The block diagram shows the major building blocks and most of their interconnects.
The ICEpower module is an amplifier with balanced inputs and balanced outputs. It can delever 500 Watt of continous power with peaks exceeding 1,600 Watt.
It is power with regulated +/- 12 V and unregulated +80 V (Vcc). Under normal conditions the output terminals will have an average af Vcc/2 or 40 V. Power is delivered via a relay board that is controlled by the Arduino.
The amplifier has two control inputs: ^Mute that mutes the output and ^Standby that controls the 500 kHz switching of the output transistors. According to the specicfications it is possible to go into Standby within 1 uS. This effectively turns off all output transistors and is much faster than any relay and an importsant part of the protection schema.
+/-12 V is a classic solution with 7812/7912.
+12 V is send to Arduino which is the first circuit to power up.
Power to the amplifier is controlled via 3 relays on the relay board. Relay 1 sends +/- 12 V to the amplifier. Relay 2 sends AC from the trafo to the rectifiers in the 80 V supply. Relay 3 is for soft turn on, it shorts a resistor that reduces load current to the 80 V capacitor bank. Driver transisitors for the relays are placed on the relay board and input to the driver transistors comes from digital pins on the Arduino.
The current detector is actually an over current detetcor. It delivers a logical one (5 V) to Arduino when the current limit is exceeded. This solution can detect over current in few microseconds and is much faster than an analog solution where Arduino samples an analog current signal.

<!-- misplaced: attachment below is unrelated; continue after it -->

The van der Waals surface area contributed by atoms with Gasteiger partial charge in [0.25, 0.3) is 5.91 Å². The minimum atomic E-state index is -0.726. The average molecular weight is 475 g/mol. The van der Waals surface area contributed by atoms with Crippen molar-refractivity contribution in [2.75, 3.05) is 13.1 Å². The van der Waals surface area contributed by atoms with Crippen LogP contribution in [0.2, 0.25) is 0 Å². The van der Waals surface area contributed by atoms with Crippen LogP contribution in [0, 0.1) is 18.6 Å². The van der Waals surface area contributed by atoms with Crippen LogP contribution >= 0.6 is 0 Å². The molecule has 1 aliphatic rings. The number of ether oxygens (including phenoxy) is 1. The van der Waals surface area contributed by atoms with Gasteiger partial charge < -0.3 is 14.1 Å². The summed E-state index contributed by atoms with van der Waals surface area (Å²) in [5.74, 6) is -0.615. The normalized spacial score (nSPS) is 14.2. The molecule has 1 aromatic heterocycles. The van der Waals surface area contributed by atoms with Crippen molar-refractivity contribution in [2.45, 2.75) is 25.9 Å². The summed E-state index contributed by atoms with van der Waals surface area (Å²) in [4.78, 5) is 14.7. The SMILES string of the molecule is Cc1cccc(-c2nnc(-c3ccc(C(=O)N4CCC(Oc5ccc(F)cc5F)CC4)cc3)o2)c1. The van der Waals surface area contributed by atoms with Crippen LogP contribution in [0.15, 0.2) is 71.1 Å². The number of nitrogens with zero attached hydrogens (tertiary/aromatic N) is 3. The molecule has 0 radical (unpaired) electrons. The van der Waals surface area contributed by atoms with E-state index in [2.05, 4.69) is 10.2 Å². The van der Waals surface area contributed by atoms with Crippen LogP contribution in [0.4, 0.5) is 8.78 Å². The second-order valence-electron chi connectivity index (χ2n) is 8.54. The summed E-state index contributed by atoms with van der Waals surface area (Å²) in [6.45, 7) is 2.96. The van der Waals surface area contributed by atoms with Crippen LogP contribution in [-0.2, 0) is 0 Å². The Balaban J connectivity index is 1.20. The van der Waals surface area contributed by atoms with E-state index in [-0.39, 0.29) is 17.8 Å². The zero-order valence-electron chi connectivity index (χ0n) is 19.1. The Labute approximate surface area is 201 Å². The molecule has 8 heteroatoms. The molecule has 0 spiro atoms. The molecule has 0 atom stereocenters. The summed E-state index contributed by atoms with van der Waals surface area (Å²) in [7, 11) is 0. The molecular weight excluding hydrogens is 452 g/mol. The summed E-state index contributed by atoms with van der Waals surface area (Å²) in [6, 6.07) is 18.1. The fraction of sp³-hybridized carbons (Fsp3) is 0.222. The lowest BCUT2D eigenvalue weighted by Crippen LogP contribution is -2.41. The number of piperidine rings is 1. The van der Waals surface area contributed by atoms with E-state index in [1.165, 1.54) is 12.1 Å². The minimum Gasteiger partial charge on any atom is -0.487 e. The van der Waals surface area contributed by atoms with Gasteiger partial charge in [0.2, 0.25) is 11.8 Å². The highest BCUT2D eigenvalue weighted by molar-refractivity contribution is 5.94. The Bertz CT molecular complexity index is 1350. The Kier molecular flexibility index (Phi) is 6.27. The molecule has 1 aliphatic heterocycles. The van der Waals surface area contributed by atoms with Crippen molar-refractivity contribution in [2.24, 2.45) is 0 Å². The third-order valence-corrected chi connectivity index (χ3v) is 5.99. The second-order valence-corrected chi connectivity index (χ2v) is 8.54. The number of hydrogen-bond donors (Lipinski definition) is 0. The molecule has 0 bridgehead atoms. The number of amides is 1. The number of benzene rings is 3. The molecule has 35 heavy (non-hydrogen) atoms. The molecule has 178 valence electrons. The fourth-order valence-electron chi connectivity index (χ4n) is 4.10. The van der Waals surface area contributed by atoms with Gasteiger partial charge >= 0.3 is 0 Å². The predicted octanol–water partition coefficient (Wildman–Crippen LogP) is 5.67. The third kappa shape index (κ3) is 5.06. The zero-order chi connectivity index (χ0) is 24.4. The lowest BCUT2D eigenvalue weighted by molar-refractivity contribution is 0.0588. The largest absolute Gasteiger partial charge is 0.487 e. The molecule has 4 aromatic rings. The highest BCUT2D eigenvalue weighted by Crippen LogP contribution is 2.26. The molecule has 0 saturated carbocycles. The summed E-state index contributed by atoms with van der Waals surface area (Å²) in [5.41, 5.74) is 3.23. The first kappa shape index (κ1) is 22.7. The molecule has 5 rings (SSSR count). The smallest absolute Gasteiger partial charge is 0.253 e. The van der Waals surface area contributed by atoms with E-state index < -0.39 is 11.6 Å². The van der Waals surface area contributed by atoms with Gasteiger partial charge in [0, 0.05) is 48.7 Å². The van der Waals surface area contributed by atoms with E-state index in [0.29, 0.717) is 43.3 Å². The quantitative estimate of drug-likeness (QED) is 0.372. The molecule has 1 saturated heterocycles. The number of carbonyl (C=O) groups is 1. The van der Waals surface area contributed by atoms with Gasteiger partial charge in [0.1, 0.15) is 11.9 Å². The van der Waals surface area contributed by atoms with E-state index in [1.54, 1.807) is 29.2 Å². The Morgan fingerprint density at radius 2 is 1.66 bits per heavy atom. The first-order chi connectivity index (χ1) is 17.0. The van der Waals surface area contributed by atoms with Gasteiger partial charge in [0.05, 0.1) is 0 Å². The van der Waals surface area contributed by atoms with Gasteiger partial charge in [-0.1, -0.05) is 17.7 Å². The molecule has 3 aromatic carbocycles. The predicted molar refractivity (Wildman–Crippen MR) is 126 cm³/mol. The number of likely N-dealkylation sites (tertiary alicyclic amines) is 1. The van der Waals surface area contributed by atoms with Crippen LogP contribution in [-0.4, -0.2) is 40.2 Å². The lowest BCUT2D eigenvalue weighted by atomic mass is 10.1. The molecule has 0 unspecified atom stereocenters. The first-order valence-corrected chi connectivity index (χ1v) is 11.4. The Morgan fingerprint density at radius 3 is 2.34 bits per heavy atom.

The current detector is placed in the 80 V power supply to the amplifier module. This has several advantages: a) It minimises any possible influence on the sound. b) It is possible to detect output current for both speaker terminals with one common detector. 3c) It will detect over current if one or both speaker terminal are shorted to ground and it also works if the two speaker terminals are shorted together.
The amplifier modules has some small capacitors build in. They can deliver a limited amount of current that cannot be detected untill current begins to flow from the larger capacitor bank. Hopefully this little energy will not cause permanent damage.
Arduino and prototype shield
The Arduino (Uno, R3) has 6 analog inputs and 14 digital inputs/outputs. The Arduino gets its power directly from +12 V and is always on. During development it is connected to a PC via an USB connector. All other connections goes through a prototype shield.
The prototype shield takes care of signal conditioning. It contains attenuators (1:20) as input to the AD-converter. It contains buffer transistors for ^Mute and ^Standby and it contains resistors for the LEDs.
Status i displayed via two LEDs:
- Blue LED – Shows power status with increasing light intensity during power up.
- Red LED – Shows error status and over load via different blinks. This has been great during development but it is not very user friendly.
There are two external connectors:
- USB – Arduino is connected to a PC during development via USB.
- RS232C – This connector supports several features: a) Arduino reset. b) Mute. c) 5V trigger.
In the future I plan to connect to a preamplifier and I might change the signals on this connector.